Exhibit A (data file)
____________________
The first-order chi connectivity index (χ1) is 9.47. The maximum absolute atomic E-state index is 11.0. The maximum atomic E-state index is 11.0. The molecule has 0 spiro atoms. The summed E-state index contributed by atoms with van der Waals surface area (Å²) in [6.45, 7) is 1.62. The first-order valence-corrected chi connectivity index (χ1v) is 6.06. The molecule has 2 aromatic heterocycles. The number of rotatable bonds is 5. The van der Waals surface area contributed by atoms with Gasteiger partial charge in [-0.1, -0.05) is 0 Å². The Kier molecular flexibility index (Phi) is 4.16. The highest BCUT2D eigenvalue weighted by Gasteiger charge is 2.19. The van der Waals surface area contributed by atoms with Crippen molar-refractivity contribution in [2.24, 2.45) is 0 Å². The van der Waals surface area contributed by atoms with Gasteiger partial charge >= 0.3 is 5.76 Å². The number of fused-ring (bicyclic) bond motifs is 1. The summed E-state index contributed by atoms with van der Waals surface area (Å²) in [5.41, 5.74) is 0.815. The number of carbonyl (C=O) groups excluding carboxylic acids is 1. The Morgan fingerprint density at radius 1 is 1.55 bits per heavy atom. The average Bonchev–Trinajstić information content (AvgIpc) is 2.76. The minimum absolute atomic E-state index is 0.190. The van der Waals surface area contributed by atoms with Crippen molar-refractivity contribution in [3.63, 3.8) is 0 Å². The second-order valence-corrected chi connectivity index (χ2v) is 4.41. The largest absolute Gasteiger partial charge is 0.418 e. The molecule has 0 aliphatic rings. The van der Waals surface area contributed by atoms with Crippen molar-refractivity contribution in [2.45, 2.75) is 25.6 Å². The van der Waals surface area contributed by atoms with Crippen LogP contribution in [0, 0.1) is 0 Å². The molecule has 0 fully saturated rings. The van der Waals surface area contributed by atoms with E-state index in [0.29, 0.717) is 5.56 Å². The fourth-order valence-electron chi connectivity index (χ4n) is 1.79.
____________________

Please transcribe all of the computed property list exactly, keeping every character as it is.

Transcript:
The first-order chi connectivity index (χ1) is 9.47. The maximum absolute atomic E-state index is 11.0. The maximum atomic E-state index is 11.0. The molecule has 0 spiro atoms. The summed E-state index contributed by atoms with van der Waals surface area (Å²) in [6.45, 7) is 1.62. The first-order valence-corrected chi connectivity index (χ1v) is 6.06. The molecule has 2 aromatic heterocycles. The number of rotatable bonds is 5. The van der Waals surface area contributed by atoms with Gasteiger partial charge in [-0.1, -0.05) is 0 Å². The Kier molecular flexibility index (Phi) is 4.16. The highest BCUT2D eigenvalue weighted by Gasteiger charge is 2.19. The van der Waals surface area contributed by atoms with Crippen molar-refractivity contribution in [2.24, 2.45) is 0 Å². The van der Waals surface area contributed by atoms with Gasteiger partial charge >= 0.3 is 5.76 Å². The number of fused-ring (bicyclic) bond motifs is 1. The summed E-state index contributed by atoms with van der Waals surface area (Å²) in [5.41, 5.74) is 0.815. The number of carbonyl (C=O) groups excluding carboxylic acids is 1. The Morgan fingerprint density at radius 1 is 1.55 bits per heavy atom. The average Bonchev–Trinajstić information content (AvgIpc) is 2.76. The minimum absolute atomic E-state index is 0.190. The van der Waals surface area contributed by atoms with Crippen molar-refractivity contribution in [3.63, 3.8) is 0 Å². The second-order valence-corrected chi connectivity index (χ2v) is 4.41. The largest absolute Gasteiger partial charge is 0.418 e. The molecule has 0 aliphatic rings. The van der Waals surface area contributed by atoms with Crippen molar-refractivity contribution in [2.45, 2.75) is 25.6 Å². The van der Waals surface area contributed by atoms with Crippen LogP contribution in [0, 0.1) is 0 Å². The molecule has 0 fully saturated rings. The van der Waals surface area contributed by atoms with E-state index in [0.29, 0.717) is 5.56 Å². The fourth-order valence-electron chi connectivity index (χ4n) is 1.79.